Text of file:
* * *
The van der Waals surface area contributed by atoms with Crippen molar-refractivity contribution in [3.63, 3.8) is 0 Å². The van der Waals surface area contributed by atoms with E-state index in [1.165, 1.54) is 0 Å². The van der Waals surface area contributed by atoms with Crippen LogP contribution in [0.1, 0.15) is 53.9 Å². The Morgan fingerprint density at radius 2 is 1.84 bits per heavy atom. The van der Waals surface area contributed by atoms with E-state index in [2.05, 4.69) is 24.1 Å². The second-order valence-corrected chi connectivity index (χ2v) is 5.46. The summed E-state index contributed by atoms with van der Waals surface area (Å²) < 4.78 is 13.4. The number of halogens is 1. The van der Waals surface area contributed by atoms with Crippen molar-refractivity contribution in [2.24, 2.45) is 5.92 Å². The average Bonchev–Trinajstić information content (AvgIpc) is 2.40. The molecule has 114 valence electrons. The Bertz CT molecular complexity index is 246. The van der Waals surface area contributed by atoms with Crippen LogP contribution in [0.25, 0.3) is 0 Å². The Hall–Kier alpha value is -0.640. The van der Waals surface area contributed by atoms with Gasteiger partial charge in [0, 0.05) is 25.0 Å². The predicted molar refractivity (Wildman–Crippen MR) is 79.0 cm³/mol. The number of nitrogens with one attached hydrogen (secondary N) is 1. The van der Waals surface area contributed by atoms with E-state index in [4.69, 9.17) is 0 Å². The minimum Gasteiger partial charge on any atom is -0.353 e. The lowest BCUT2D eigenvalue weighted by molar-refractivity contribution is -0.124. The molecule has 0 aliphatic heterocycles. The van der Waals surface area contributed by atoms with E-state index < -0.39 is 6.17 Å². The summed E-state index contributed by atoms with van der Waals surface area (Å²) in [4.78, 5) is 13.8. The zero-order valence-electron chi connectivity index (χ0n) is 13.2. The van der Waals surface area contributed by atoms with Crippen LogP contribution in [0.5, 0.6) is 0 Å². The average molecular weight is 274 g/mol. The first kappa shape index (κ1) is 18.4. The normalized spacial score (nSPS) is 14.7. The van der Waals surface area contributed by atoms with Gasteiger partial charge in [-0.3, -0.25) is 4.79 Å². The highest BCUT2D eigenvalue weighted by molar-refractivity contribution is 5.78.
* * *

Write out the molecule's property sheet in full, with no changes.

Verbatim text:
The van der Waals surface area contributed by atoms with Crippen molar-refractivity contribution in [3.63, 3.8) is 0 Å². The van der Waals surface area contributed by atoms with E-state index in [1.165, 1.54) is 0 Å². The van der Waals surface area contributed by atoms with Crippen LogP contribution in [0.1, 0.15) is 53.9 Å². The Morgan fingerprint density at radius 2 is 1.84 bits per heavy atom. The van der Waals surface area contributed by atoms with E-state index in [2.05, 4.69) is 24.1 Å². The second-order valence-corrected chi connectivity index (χ2v) is 5.46. The summed E-state index contributed by atoms with van der Waals surface area (Å²) < 4.78 is 13.4. The number of halogens is 1. The van der Waals surface area contributed by atoms with Crippen molar-refractivity contribution in [2.24, 2.45) is 5.92 Å². The average Bonchev–Trinajstić information content (AvgIpc) is 2.40. The molecule has 114 valence electrons. The Bertz CT molecular complexity index is 246. The van der Waals surface area contributed by atoms with Crippen LogP contribution in [0.25, 0.3) is 0 Å². The Hall–Kier alpha value is -0.640. The van der Waals surface area contributed by atoms with Gasteiger partial charge in [0, 0.05) is 25.0 Å². The predicted molar refractivity (Wildman–Crippen MR) is 79.0 cm³/mol. The number of nitrogens with one attached hydrogen (secondary N) is 1. The van der Waals surface area contributed by atoms with E-state index in [4.69, 9.17) is 0 Å². The minimum Gasteiger partial charge on any atom is -0.353 e. The lowest BCUT2D eigenvalue weighted by molar-refractivity contribution is -0.124. The molecule has 0 aliphatic heterocycles. The van der Waals surface area contributed by atoms with E-state index < -0.39 is 6.17 Å². The summed E-state index contributed by atoms with van der Waals surface area (Å²) in [4.78, 5) is 13.8. The zero-order valence-electron chi connectivity index (χ0n) is 13.2. The van der Waals surface area contributed by atoms with Crippen LogP contribution in [0.5, 0.6) is 0 Å². The average molecular weight is 274 g/mol. The first kappa shape index (κ1) is 18.4. The normalized spacial score (nSPS) is 14.7. The van der Waals surface area contributed by atoms with Gasteiger partial charge in [-0.3, -0.25) is 4.79 Å². The highest BCUT2D eigenvalue weighted by molar-refractivity contribution is 5.78.